"A bachelor's degree at 19? It makes me feel good about myself," she said.



Read more: http://www.azcentral.com/news/articl...#ixzz0ypRjQPiW
Welp this is good I suppose. It seems to me Yavapi County/the Prescott area could certainly stand to have a college of their own, hopefully this will grow into that.
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  #66  
Old Posted Oct 4, 2010, 5:40 PM
Vicelord John Vicelord John is offline
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Theystarted on the biomedical bldg overnight.

Also the 7/vb intersection is being replaced.
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  #67  
Old Posted Apr 3, 2011, 7:02 PM
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http://www.azbex.com/archives/view/a...concerns_loom/

Quote:
ASU Payson Scores Key Victory, State Budget Concerns Loom
by Pete Aleshire on Apr, 01 2011

The House Education Committee Friday unanimously approved SB 1997, which has already won approval from the full Senate.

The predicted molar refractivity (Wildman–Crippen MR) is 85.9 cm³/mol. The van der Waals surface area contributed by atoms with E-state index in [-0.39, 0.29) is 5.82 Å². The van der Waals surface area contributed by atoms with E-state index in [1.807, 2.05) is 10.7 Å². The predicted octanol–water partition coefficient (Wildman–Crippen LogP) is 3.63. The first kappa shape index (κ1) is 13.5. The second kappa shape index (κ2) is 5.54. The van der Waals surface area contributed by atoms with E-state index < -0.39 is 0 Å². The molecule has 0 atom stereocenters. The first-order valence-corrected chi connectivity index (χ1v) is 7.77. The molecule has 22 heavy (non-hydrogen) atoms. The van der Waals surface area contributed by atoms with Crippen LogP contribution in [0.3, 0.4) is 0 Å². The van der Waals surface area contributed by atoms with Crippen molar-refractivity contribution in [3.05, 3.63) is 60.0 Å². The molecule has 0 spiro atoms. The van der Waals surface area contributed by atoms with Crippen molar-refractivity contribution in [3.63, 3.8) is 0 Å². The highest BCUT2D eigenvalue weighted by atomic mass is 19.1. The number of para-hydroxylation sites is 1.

The new law would give the Arizona Board of Regents the legal ability to form a “separate legal entity” (SLE) — the key to Payson’s effort to build and operate a college campus for 1,000 to 6,000 students.

SB 1997 holds the key to the complicated framework for financing and operating the campus.

Evans and other backers of the project have been working for more than two years to come up with a way for Payson to build the campus and related facilities, like a convention hotel and a research park. Payson officials had to find a way to take advantage of up to $500 million in donations and promised loans, while protecting Payson taxpayers from liability and not drawing on ASU’s nearly exhausted capacity to use bonds to finance the campus.

The plan that emerged relies on setting up the campus and related facilities as a world unto itself, operating as a Separate Legal Entity (SLE). The town council would serve as the board for a newly created district for the roughly 300-acre campus. The SLE could buy land, levy taxes, build facilities and enter into contracts — but just within that little world.